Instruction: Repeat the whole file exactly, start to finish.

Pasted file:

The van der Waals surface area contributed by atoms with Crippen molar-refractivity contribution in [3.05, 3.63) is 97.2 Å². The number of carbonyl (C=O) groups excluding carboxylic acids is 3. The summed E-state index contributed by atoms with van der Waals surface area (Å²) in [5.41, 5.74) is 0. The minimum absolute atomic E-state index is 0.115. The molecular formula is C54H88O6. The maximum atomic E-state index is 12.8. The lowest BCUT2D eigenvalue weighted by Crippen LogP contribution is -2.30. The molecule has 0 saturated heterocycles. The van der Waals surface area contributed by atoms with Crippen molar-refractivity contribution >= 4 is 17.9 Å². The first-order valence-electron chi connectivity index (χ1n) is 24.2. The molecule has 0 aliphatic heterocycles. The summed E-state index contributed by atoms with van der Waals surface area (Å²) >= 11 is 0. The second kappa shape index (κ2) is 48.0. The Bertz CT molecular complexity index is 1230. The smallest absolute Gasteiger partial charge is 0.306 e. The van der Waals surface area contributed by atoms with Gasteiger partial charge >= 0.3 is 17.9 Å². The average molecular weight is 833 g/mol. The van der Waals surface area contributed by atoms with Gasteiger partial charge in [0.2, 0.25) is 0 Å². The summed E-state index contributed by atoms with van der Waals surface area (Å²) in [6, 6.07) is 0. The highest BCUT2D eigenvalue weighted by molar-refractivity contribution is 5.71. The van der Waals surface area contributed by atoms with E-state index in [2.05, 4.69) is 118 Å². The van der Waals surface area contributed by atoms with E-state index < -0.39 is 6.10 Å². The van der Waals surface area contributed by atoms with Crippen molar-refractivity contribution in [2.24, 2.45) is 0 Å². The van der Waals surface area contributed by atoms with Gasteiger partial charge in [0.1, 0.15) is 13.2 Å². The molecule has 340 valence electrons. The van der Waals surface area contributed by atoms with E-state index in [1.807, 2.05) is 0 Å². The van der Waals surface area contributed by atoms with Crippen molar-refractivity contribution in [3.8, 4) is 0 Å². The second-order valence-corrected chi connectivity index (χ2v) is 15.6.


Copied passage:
The van der Waals surface area contributed by atoms with Crippen molar-refractivity contribution in [3.05, 3.63) is 97.2 Å². The number of carbonyl (C=O) groups excluding carboxylic acids is 3. The summed E-state index contributed by atoms with van der Waals surface area (Å²) in [5.41, 5.74) is 0. The minimum absolute atomic E-state index is 0.115. The molecular formula is C54H88O6. The maximum atomic E-state index is 12.8. The lowest BCUT2D eigenvalue weighted by Crippen LogP contribution is -2.30. The molecule has 0 saturated heterocycles. The van der Waals surface area contributed by atoms with Crippen molar-refractivity contribution >= 4 is 17.9 Å². The first-order valence-electron chi connectivity index (χ1n) is 24.2. The molecule has 0 aliphatic heterocycles. The summed E-state index contributed by atoms with van der Waals surface area (Å²) >= 11 is 0. The second kappa shape index (κ2) is 48.0. The Bertz CT molecular complexity index is 1230. The smallest absolute Gasteiger partial charge is 0.306 e. The van der Waals surface area contributed by atoms with Gasteiger partial charge >= 0.3 is 17.9 Å². The average molecular weight is 833 g/mol. The van der Waals surface area contributed by atoms with Gasteiger partial charge in [0.2, 0.25) is 0 Å². The summed E-state index contributed by atoms with van der Waals surface area (Å²) in [6, 6.07) is 0. The highest BCUT2D eigenvalue weighted by molar-refractivity contribution is 5.71. The van der Waals surface area contributed by atoms with E-state index in [2.05, 4.69) is 118 Å². The van der Waals surface area contributed by atoms with E-state index < -0.39 is 6.10 Å². The van der Waals surface area contributed by atoms with Crippen molar-refractivity contribution in [2.24, 2.45) is 0 Å². The van der Waals surface area contributed by atoms with Gasteiger partial charge in [0.1, 0.15) is 13.2 Å². The molecule has 340 valence electrons. The van der Waals surface area contributed by atoms with E-state index in [1.807, 2.05) is 0 Å². The van der Waals surface area contributed by atoms with Crippen molar-refractivity contribution in [3.8, 4) is 0 Å². The second-order valence-corrected chi connectivity index (χ2v) is 15.6.